Legal Perspectives on Bill 78 – Quebec’s “Emergency Law” to Quell Student Protests

Judy Feng
June 5, 2012

Massive crowds fill the streets of downtown Montreal every spring and summer. But unlike most years, when people gather for the International Jazz Festival or the Grand Prix, 2012 is a year of student demonstrations. Crowds of up to 100,000 have been disrupting instruction on post-secondary campuses and marching through the city banging on casserole pots. Since February 2012, students and their supporters have been protesting the Quebec government’s plans to raise post-secondary tuition.[1]

Bill 78, introduced in response to the student protests, added fuel to the fire.[2] The National Assembly of Quebec passed the bill on May 18, 2012. Known as an “emergency law” – and in force only until July 2013[3] – the law includes a number of temporary measures to regulate demonstrations. These special measures include:

  • rules against preventing students from entering an educational institution;[4]
  • requirements for organizers of public demonstrations to give police advance notice;[5] and
  • penalties for people who offer encouragement to protest.[6]

Several legal experts have commented on Bill 78 and its impact on Charter rights.

Does the emergency law infringe freedom of expression and peaceful assembly?

Louis Masson, President of the Quebec Bar Association, expressed concerns over the emergency law’s constitutionality. He points out that many clauses in the law clearly limit the right of all citizens to protest peacefully.[7]

Mr. Masson takes particular issue with clause 16. This clause requires the organizers of demonstrations of more than fifty people to give the police eight hours’ advance notice. The provision also allows police to relocate or reschedule demonstrations in the interests of “peace, order and public security.”[8] This rule would make it difficult to organize spontaneous demonstrations - so it would limit freedom of expression, which is protected by section 2(b) of the Canadian Charter of Rights and Freedom. It would also limit freedom of peaceful assembly, protected by section 2(c) of the Charter.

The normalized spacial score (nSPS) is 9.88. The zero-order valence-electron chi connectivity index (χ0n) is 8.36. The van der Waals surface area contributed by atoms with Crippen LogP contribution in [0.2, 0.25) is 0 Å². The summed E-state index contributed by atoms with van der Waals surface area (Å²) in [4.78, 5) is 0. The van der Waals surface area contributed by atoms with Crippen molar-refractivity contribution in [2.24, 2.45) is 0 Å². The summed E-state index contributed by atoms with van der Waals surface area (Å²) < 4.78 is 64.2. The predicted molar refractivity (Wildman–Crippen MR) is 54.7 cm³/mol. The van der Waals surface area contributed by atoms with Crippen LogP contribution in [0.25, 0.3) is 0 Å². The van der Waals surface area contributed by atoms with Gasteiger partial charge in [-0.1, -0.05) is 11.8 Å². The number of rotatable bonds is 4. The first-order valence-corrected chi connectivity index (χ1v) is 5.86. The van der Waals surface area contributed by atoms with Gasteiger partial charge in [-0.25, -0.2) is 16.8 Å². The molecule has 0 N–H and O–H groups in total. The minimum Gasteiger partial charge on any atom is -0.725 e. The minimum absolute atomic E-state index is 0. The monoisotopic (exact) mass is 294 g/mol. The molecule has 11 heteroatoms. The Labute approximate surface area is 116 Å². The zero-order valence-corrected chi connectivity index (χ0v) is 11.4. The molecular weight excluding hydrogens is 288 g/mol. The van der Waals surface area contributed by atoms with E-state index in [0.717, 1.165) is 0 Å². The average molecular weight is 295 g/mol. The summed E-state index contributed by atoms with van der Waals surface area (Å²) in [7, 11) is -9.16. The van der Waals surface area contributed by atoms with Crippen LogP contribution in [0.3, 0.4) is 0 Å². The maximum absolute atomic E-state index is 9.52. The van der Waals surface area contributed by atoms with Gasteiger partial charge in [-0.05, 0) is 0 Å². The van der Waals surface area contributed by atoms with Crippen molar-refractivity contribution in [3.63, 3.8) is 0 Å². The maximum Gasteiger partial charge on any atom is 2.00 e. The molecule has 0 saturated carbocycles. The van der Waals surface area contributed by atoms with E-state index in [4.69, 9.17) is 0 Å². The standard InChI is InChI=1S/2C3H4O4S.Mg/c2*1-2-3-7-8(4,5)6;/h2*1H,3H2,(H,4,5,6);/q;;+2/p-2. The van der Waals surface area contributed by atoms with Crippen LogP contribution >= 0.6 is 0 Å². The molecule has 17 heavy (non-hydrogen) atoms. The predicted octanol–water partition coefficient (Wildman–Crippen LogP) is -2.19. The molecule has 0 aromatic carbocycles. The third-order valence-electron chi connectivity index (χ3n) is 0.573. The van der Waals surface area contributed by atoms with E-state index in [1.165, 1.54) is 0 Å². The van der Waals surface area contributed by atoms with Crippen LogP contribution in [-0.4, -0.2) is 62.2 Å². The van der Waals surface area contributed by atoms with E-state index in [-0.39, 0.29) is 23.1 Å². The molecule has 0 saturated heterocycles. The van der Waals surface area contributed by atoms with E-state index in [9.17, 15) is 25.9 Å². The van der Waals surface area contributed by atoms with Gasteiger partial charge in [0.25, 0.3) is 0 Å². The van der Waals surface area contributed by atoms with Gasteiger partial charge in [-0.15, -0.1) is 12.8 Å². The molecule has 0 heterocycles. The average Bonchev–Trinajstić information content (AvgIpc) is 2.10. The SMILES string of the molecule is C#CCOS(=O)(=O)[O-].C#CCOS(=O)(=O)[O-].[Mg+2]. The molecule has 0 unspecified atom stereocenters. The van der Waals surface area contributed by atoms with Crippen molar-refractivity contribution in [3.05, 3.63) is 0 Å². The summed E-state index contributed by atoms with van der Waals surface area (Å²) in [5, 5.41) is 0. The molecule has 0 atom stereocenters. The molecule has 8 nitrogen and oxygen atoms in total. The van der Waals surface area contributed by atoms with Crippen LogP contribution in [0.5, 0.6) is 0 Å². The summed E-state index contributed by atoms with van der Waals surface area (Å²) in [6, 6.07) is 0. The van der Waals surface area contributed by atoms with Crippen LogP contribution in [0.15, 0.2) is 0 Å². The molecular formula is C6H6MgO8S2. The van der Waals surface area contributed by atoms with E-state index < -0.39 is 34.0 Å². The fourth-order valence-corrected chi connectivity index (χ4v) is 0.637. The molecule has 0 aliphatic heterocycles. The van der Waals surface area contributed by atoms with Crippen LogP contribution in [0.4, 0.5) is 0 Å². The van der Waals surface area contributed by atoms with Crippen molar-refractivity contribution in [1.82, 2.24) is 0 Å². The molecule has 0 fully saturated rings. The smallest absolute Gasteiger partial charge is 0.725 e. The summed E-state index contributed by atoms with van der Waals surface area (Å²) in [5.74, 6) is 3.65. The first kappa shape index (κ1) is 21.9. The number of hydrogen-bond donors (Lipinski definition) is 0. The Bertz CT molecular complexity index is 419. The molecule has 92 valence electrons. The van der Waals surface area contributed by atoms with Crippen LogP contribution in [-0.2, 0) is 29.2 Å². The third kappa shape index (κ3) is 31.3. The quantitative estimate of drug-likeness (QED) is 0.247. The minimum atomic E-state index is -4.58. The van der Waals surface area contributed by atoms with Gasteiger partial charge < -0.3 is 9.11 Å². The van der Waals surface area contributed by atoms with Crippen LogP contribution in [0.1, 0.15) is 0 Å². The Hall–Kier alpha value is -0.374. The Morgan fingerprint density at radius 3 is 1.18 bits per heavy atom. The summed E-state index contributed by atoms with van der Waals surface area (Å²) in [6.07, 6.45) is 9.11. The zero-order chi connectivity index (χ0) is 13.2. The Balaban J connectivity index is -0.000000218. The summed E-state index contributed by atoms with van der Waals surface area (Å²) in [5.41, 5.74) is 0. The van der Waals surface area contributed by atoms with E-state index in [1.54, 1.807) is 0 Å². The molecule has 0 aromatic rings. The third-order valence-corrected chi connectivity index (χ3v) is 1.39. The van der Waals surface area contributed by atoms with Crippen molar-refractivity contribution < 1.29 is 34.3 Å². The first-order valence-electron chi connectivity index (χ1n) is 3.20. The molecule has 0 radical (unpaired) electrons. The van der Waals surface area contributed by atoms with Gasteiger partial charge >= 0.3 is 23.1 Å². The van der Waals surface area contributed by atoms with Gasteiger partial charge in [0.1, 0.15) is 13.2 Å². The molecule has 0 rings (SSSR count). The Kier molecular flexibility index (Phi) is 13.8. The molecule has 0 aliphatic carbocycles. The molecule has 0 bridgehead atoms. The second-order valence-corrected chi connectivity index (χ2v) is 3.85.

What is the impact on freedom of association?

Rémi Bourget, the organizer behind a lawyers’ protest against the law, says that the bill restricts the Charter freedom of association by targeting student associations.[9] Student associations help represent student interests. Existing provincial legislation provides a framework for student associations. It allows these associations to benefit from student membership fees and to have a monopoly in student representation. Quebec law also requires post-secondary institutions to provide resources such as space and furniture for student associations.[10]

According to Bourget, Clauses 18 to 21 of Bill 78 allow institutions to stop providing resources to student associations. In effect, disobedient associations will have their funding cut and their operations limited. They would therefore be unable to express, promote and defend the interests of students. He says that these clauses are an incredibly violent attack (“une attaque d’une violence inouïe”) against freedom of association, protected by section 2(d) of the Charter.

Bourget also says the new law could apply to all Quebec citizens, not just students. Any spontaneous gathering of more than fifty people is forbidden under clauses 16 and 17. He suggests that these clauses can affect a whole variety of gatherings, including labour strikes and sports celebrations.[11]

Has the Quebec government gone too far?

Julius Grey, a constitutional lawyer in Montreal, says that the government has gone overboard with this law.[12] He suggests that present laws in Canada are already adequate to deal with the issues that the Bill is trying to address. Laws pertaining to riots, unlawful assembly, assault and obstruction of police already exist. According to Grey, “there is absolutely no need to get new laws – the present laws are working.”[13]